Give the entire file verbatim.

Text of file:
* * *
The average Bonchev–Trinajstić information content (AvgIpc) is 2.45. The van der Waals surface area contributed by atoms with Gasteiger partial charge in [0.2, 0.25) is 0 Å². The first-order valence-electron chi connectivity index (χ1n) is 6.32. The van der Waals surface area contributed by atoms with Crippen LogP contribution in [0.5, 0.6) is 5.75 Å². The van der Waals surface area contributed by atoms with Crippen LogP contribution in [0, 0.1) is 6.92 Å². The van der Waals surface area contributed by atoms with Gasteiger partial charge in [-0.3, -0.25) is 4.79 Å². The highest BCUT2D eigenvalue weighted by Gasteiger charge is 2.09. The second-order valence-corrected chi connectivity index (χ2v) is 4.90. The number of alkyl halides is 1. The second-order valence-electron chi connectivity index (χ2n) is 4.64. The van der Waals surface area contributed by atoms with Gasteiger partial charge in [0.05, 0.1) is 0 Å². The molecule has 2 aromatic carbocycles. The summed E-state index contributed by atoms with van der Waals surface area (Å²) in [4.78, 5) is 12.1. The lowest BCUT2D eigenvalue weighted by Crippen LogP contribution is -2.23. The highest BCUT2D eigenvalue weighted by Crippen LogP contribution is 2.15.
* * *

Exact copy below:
The average Bonchev–Trinajstić information content (AvgIpc) is 2.45. The van der Waals surface area contributed by atoms with Gasteiger partial charge in [0.2, 0.25) is 0 Å². The first-order valence-electron chi connectivity index (χ1n) is 6.32. The van der Waals surface area contributed by atoms with Crippen LogP contribution in [0.5, 0.6) is 5.75 Å². The van der Waals surface area contributed by atoms with Crippen LogP contribution in [0, 0.1) is 6.92 Å². The van der Waals surface area contributed by atoms with Gasteiger partial charge in [-0.3, -0.25) is 4.79 Å². The highest BCUT2D eigenvalue weighted by Gasteiger charge is 2.09. The second-order valence-corrected chi connectivity index (χ2v) is 4.90. The number of alkyl halides is 1. The second-order valence-electron chi connectivity index (χ2n) is 4.64. The van der Waals surface area contributed by atoms with Gasteiger partial charge in [0.05, 0.1) is 0 Å². The molecule has 2 aromatic carbocycles. The summed E-state index contributed by atoms with van der Waals surface area (Å²) in [4.78, 5) is 12.1. The lowest BCUT2D eigenvalue weighted by Crippen LogP contribution is -2.23. The highest BCUT2D eigenvalue weighted by Crippen LogP contribution is 2.15.